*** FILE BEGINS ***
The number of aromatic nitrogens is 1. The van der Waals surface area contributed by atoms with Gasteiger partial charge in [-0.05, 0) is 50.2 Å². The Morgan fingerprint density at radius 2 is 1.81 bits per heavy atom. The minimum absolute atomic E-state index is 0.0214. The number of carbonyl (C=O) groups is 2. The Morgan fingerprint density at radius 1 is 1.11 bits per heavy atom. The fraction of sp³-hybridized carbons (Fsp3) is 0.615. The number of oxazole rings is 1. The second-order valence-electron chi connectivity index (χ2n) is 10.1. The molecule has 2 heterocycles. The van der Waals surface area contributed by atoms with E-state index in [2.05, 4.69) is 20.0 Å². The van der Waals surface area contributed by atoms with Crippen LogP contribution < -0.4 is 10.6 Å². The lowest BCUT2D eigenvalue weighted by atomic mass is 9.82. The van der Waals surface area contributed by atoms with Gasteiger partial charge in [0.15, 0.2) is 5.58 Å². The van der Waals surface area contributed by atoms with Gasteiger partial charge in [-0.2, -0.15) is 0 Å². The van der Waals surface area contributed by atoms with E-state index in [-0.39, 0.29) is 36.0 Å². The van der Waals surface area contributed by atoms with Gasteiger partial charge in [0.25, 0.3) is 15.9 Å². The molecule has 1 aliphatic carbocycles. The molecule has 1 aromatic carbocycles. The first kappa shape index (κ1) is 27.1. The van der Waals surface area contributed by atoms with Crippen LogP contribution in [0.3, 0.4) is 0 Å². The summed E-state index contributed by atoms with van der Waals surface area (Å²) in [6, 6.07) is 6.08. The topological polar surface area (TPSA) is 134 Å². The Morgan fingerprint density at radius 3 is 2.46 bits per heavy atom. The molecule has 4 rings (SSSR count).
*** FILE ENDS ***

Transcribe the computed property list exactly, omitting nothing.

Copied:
The number of aromatic nitrogens is 1. The van der Waals surface area contributed by atoms with Gasteiger partial charge in [-0.05, 0) is 50.2 Å². The Morgan fingerprint density at radius 2 is 1.81 bits per heavy atom. The minimum absolute atomic E-state index is 0.0214. The number of carbonyl (C=O) groups is 2. The Morgan fingerprint density at radius 1 is 1.11 bits per heavy atom. The fraction of sp³-hybridized carbons (Fsp3) is 0.615. The number of oxazole rings is 1. The second-order valence-electron chi connectivity index (χ2n) is 10.1. The molecule has 2 heterocycles. The van der Waals surface area contributed by atoms with E-state index in [2.05, 4.69) is 20.0 Å². The van der Waals surface area contributed by atoms with Crippen LogP contribution < -0.4 is 10.6 Å². The lowest BCUT2D eigenvalue weighted by atomic mass is 9.82. The van der Waals surface area contributed by atoms with Gasteiger partial charge in [0.15, 0.2) is 5.58 Å². The van der Waals surface area contributed by atoms with Gasteiger partial charge in [-0.2, -0.15) is 0 Å². The van der Waals surface area contributed by atoms with E-state index in [-0.39, 0.29) is 36.0 Å². The van der Waals surface area contributed by atoms with Gasteiger partial charge in [0.25, 0.3) is 15.9 Å². The molecule has 1 aliphatic carbocycles. The molecule has 1 aromatic carbocycles. The first kappa shape index (κ1) is 27.1. The van der Waals surface area contributed by atoms with Crippen LogP contribution in [0.3, 0.4) is 0 Å². The summed E-state index contributed by atoms with van der Waals surface area (Å²) in [6, 6.07) is 6.08. The topological polar surface area (TPSA) is 134 Å². The Morgan fingerprint density at radius 3 is 2.46 bits per heavy atom. The molecule has 4 rings (SSSR count).